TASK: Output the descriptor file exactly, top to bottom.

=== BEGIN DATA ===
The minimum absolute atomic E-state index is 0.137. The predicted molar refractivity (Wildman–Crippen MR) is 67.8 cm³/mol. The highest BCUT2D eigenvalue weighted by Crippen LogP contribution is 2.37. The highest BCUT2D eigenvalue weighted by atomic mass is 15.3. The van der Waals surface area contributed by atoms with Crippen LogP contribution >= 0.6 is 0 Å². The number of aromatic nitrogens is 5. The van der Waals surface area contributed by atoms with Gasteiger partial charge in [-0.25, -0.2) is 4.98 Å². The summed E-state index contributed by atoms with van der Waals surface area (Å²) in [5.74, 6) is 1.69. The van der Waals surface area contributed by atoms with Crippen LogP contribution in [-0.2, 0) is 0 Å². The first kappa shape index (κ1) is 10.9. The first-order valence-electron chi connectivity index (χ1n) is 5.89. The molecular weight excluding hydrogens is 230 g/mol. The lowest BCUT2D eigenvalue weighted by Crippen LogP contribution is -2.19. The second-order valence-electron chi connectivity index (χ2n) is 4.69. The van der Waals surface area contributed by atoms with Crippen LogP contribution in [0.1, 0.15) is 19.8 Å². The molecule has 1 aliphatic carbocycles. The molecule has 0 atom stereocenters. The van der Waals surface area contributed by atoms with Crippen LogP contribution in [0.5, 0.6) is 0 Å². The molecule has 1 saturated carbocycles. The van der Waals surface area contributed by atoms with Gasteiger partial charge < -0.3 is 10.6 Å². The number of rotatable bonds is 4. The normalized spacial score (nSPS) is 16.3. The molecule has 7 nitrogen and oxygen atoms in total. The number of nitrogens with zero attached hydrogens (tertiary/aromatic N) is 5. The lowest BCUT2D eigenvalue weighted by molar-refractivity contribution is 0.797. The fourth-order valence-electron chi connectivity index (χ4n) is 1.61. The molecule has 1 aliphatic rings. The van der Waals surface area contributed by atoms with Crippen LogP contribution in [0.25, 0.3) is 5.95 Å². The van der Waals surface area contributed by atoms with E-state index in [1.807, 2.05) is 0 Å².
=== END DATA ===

The minimum absolute atomic E-state index is 0.137. The predicted molar refractivity (Wildman–Crippen MR) is 67.8 cm³/mol. The highest BCUT2D eigenvalue weighted by Crippen LogP contribution is 2.37. The highest BCUT2D eigenvalue weighted by atomic mass is 15.3. The van der Waals surface area contributed by atoms with Crippen LogP contribution >= 0.6 is 0 Å². The number of aromatic nitrogens is 5. The van der Waals surface area contributed by atoms with Gasteiger partial charge in [-0.25, -0.2) is 4.98 Å². The summed E-state index contributed by atoms with van der Waals surface area (Å²) in [5.74, 6) is 1.69. The van der Waals surface area contributed by atoms with Crippen LogP contribution in [-0.2, 0) is 0 Å². The first kappa shape index (κ1) is 10.9. The first-order valence-electron chi connectivity index (χ1n) is 5.89. The molecular weight excluding hydrogens is 230 g/mol. The lowest BCUT2D eigenvalue weighted by Crippen LogP contribution is -2.19. The second-order valence-electron chi connectivity index (χ2n) is 4.69. The van der Waals surface area contributed by atoms with Crippen LogP contribution in [0.1, 0.15) is 19.8 Å². The molecule has 1 aliphatic carbocycles. The molecule has 0 atom stereocenters. The van der Waals surface area contributed by atoms with Crippen LogP contribution in [0.5, 0.6) is 0 Å². The molecule has 1 saturated carbocycles. The van der Waals surface area contributed by atoms with Gasteiger partial charge < -0.3 is 10.6 Å². The number of rotatable bonds is 4. The normalized spacial score (nSPS) is 16.3. The molecule has 7 nitrogen and oxygen atoms in total. The number of nitrogens with zero attached hydrogens (tertiary/aromatic N) is 5. The lowest BCUT2D eigenvalue weighted by molar-refractivity contribution is 0.797. The fourth-order valence-electron chi connectivity index (χ4n) is 1.61. The molecule has 1 aliphatic rings. The van der Waals surface area contributed by atoms with Crippen LogP contribution in [0.25, 0.3) is 5.95 Å². The van der Waals surface area contributed by atoms with E-state index in [1.807, 2.05) is 0 Å².